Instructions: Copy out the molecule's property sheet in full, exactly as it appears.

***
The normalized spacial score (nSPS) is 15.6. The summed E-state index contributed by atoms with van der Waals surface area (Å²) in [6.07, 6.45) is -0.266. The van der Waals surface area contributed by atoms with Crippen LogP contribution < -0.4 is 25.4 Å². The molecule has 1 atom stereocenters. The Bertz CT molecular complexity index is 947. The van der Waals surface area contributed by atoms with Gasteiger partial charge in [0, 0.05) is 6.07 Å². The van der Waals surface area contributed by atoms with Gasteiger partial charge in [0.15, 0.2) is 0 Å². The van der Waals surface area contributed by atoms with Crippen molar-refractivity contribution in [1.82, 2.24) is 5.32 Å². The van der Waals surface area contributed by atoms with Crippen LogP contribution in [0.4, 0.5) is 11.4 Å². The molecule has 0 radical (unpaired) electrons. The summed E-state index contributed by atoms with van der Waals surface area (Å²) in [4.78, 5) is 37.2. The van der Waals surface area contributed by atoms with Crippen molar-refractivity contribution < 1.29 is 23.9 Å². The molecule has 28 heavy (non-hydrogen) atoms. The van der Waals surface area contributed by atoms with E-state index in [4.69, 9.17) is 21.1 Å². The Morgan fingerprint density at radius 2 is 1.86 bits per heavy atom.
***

The normalized spacial score (nSPS) is 15.6. The summed E-state index contributed by atoms with van der Waals surface area (Å²) in [6.07, 6.45) is -0.266. The van der Waals surface area contributed by atoms with Crippen LogP contribution < -0.4 is 25.4 Å². The molecule has 1 atom stereocenters. The Bertz CT molecular complexity index is 947. The van der Waals surface area contributed by atoms with Gasteiger partial charge in [0, 0.05) is 6.07 Å². The van der Waals surface area contributed by atoms with Gasteiger partial charge in [0.15, 0.2) is 0 Å². The van der Waals surface area contributed by atoms with Crippen molar-refractivity contribution in [1.82, 2.24) is 5.32 Å². The van der Waals surface area contributed by atoms with Crippen LogP contribution in [0.4, 0.5) is 11.4 Å². The molecule has 0 radical (unpaired) electrons. The summed E-state index contributed by atoms with van der Waals surface area (Å²) in [4.78, 5) is 37.2. The van der Waals surface area contributed by atoms with Crippen molar-refractivity contribution < 1.29 is 23.9 Å². The molecule has 28 heavy (non-hydrogen) atoms. The van der Waals surface area contributed by atoms with E-state index in [4.69, 9.17) is 21.1 Å². The Morgan fingerprint density at radius 2 is 1.86 bits per heavy atom.